Representative Jackie Speier, a California Democrat who sits on the House Intelligence Committee, lamented that lawmakers had spent “weeks not talking about Russia, and instead talking about whether he was wiretapped.”
Congressional leaders have not indicated how they envision their inquiries ending, and so far they are still seeking common ground on how to begin.
“It is a very different time,” said Senator Ron Wyden, Democrat of Oregon and a member of the Senate Intelligence Committee. He contrasted the Russia inquiries with investigations into the Watergate break-in or abuses by intelligence agencies, which were bipartisan efforts that operated on a clear track.
Mr. Wyden was hesitant to lay out a specific timeline for the Senate investigation. “That’s the way to really lose credibility,” he said. “I think you let the facts drive the answer to that.”
Representatives Devin Nunes, Republican of California and the chairman of the House Intelligence Committee, and Adam B. Schiff, Democrat of California and the committee’s ranking member, have made a point of appearing publicly in sync on the Russia investigation, despite their sharp political differences. Both believe that the House investigation is vital, but for different reasons: Mr. Nunes’s primary concern so far has been leaks of classified information, whereas Mr. Schiff has tried to keep the focus on Russian meddling. He has also had to manage other Democrats who want to prioritize digging into Mr. Trump’s ties to Russia and who have called for the committee to subpoena the president’s tax returns.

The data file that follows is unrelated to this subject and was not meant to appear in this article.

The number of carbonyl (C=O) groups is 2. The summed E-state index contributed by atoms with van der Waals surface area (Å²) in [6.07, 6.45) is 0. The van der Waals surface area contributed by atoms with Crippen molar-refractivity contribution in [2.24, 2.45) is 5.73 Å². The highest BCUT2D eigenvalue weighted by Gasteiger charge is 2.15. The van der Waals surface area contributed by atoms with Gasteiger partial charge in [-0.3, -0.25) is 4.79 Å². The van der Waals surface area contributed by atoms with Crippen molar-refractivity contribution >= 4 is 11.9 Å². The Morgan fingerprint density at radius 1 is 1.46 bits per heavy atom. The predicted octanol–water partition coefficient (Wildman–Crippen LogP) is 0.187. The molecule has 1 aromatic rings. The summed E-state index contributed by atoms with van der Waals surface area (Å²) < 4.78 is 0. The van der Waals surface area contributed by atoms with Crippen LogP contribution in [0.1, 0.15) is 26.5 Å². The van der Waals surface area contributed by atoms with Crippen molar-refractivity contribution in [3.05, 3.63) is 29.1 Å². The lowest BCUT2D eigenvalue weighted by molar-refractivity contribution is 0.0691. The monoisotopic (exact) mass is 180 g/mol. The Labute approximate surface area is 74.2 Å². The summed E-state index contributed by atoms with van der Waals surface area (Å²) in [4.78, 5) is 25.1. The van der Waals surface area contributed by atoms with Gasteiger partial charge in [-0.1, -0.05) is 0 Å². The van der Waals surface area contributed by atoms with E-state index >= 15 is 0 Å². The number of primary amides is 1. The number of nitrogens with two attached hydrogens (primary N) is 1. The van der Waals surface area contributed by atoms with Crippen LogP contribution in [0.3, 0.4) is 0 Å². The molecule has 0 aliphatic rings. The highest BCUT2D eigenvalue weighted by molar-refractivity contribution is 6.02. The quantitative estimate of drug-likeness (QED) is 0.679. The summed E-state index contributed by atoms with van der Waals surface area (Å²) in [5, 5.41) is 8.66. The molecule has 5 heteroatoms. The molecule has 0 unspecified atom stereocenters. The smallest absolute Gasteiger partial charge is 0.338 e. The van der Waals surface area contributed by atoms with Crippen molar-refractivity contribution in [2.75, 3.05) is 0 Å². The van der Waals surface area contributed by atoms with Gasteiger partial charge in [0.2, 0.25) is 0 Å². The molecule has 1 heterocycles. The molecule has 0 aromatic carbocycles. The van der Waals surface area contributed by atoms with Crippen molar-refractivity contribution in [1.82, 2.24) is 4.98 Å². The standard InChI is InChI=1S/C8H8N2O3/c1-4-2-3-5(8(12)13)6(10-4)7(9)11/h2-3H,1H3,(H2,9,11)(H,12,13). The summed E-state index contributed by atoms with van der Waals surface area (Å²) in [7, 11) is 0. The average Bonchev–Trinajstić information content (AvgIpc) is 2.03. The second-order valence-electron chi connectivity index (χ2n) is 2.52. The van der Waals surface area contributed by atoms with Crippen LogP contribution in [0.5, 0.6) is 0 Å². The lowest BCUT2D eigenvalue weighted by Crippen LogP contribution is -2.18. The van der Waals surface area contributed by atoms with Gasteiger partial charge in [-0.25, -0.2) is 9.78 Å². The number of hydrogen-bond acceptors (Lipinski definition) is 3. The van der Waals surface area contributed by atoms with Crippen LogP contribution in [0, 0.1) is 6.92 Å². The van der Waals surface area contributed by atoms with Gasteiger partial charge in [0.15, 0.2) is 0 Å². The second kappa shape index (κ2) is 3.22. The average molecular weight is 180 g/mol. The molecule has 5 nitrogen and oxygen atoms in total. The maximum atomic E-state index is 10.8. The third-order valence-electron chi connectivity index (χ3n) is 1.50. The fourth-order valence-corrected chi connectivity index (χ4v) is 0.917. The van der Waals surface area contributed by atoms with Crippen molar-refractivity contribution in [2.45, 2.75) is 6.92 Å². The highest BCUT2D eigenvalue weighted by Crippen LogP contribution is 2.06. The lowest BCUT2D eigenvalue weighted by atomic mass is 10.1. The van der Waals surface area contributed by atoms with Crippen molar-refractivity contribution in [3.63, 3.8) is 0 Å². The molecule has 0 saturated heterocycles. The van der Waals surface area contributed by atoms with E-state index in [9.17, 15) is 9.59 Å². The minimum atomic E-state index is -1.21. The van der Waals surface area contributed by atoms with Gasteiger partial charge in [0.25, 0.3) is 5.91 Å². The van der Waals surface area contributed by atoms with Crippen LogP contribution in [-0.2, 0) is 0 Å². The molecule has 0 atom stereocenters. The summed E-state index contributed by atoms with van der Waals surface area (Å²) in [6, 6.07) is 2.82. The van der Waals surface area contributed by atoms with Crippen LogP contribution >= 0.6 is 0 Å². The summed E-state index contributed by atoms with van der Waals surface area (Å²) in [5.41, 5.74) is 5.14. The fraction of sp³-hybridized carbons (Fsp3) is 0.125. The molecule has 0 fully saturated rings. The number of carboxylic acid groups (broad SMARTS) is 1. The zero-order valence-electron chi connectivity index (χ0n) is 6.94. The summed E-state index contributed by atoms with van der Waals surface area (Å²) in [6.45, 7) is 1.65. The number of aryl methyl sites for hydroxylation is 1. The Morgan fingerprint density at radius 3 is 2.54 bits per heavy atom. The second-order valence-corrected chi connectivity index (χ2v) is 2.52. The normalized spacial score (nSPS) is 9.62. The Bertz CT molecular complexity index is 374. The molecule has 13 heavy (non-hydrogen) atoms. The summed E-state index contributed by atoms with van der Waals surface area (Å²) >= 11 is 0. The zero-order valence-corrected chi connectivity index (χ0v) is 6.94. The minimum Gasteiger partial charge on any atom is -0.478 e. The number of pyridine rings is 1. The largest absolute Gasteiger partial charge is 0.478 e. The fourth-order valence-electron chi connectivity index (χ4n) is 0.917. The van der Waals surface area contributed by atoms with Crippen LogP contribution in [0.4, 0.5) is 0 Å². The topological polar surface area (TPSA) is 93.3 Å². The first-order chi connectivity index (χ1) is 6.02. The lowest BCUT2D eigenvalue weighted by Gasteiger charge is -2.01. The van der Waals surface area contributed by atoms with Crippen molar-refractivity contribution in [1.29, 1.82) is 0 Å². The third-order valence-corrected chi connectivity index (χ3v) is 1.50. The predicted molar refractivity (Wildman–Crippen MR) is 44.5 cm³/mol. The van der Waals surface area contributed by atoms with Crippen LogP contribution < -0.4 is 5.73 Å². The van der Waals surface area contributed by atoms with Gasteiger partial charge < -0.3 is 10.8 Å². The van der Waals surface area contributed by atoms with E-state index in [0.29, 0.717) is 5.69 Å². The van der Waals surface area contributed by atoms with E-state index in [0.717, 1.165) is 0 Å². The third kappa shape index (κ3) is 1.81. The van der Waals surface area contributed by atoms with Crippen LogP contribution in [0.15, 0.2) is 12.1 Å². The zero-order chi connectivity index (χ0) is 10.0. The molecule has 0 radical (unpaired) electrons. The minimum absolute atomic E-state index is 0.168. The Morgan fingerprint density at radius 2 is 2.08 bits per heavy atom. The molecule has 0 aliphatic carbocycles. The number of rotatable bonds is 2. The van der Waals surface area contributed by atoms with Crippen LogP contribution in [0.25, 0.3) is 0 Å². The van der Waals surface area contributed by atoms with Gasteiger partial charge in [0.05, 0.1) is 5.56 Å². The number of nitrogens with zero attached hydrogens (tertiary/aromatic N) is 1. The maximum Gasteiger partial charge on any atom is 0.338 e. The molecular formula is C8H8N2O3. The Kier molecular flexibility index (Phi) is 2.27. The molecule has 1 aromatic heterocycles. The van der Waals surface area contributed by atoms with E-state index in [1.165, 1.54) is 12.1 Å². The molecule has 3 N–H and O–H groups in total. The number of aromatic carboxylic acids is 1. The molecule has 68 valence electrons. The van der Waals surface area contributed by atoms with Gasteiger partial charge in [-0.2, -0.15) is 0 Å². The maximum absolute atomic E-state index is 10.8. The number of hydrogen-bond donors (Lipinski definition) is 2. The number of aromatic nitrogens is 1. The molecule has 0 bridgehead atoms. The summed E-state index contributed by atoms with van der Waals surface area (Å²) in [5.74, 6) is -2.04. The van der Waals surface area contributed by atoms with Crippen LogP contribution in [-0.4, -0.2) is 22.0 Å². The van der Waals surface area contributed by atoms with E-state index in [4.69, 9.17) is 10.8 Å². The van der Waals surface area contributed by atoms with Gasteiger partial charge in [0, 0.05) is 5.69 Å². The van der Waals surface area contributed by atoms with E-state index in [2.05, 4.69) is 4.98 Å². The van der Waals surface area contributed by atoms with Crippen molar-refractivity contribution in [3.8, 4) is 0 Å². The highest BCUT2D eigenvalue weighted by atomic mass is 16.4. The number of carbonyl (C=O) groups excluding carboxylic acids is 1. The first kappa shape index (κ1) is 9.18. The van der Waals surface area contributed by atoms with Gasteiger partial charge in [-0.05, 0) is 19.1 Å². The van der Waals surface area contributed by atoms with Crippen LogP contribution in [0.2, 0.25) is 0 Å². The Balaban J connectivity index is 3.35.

As for the F.B.I., American officials said there was no sign that the bureau’s work might end anytime soon. Counterintelligence investigations can last for years, and they rarely become public or lead to criminal charges. Agents and analysts, working with their counterparts at the C.I.A. and other intelligence agencies, are still trying to figure out the scope of Russian intelligence operations related to the election, including who was involved and how to prevent a repeat.
Exploring any connections between Mr. Trump’s associates and Russians, officials say, is only one aspect. Unlike the criminal cases the F.B.I. investigates — from financial crimes to mafia grifting — the bureau in counterintelligence cases focuses less on “solving” a case than on better understanding the nature of intelligence activity.
“There is a lot of smoke, but the million-dollar question is whether we can prove what essentially comes down to a criminal violation,” said Mr. Montoya, who handled the fallout from the disclosures by Edward J. Snowden, the former National Security Agency contractor. “If there are smoking guns out there, it’s likely going to take a human being to say what has happened. Because it is a counterintelligence investigation, it can just go on and on.”